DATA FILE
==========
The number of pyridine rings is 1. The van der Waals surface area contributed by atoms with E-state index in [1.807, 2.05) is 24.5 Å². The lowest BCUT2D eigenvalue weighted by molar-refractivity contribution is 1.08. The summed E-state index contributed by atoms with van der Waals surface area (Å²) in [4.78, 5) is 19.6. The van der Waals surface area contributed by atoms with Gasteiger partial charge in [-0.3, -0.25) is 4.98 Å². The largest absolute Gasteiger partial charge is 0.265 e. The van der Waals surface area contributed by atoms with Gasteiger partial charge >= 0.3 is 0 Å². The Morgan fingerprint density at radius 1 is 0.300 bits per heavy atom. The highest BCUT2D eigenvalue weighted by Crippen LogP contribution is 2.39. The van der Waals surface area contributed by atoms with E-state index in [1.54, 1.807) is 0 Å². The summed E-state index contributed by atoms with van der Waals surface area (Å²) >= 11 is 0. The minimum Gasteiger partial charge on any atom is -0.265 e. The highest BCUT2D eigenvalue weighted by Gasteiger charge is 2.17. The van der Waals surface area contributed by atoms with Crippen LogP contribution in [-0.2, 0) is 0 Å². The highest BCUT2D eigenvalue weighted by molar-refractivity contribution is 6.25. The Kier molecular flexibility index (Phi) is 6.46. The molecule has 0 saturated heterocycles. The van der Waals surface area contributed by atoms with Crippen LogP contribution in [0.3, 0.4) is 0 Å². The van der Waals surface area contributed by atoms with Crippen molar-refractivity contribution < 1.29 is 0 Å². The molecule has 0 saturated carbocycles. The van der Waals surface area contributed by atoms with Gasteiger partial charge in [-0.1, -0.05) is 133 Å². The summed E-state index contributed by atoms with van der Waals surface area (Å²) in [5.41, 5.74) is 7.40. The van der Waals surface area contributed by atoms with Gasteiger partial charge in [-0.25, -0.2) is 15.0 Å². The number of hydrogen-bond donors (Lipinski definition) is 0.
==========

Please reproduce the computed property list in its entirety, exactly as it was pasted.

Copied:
The number of pyridine rings is 1. The van der Waals surface area contributed by atoms with E-state index in [1.807, 2.05) is 24.5 Å². The lowest BCUT2D eigenvalue weighted by molar-refractivity contribution is 1.08. The summed E-state index contributed by atoms with van der Waals surface area (Å²) in [4.78, 5) is 19.6. The van der Waals surface area contributed by atoms with Gasteiger partial charge in [-0.3, -0.25) is 4.98 Å². The largest absolute Gasteiger partial charge is 0.265 e. The van der Waals surface area contributed by atoms with Gasteiger partial charge >= 0.3 is 0 Å². The Morgan fingerprint density at radius 1 is 0.300 bits per heavy atom. The highest BCUT2D eigenvalue weighted by Crippen LogP contribution is 2.39. The van der Waals surface area contributed by atoms with E-state index in [1.54, 1.807) is 0 Å². The summed E-state index contributed by atoms with van der Waals surface area (Å²) >= 11 is 0. The minimum Gasteiger partial charge on any atom is -0.265 e. The highest BCUT2D eigenvalue weighted by Gasteiger charge is 2.17. The van der Waals surface area contributed by atoms with Crippen LogP contribution in [-0.2, 0) is 0 Å². The highest BCUT2D eigenvalue weighted by molar-refractivity contribution is 6.25. The Kier molecular flexibility index (Phi) is 6.46. The molecule has 0 saturated heterocycles. The van der Waals surface area contributed by atoms with Crippen LogP contribution in [0.3, 0.4) is 0 Å². The van der Waals surface area contributed by atoms with Crippen molar-refractivity contribution < 1.29 is 0 Å². The molecule has 0 saturated carbocycles. The van der Waals surface area contributed by atoms with Gasteiger partial charge in [-0.1, -0.05) is 133 Å². The summed E-state index contributed by atoms with van der Waals surface area (Å²) in [5.41, 5.74) is 7.40. The van der Waals surface area contributed by atoms with Gasteiger partial charge in [-0.25, -0.2) is 15.0 Å². The number of hydrogen-bond donors (Lipinski definition) is 0.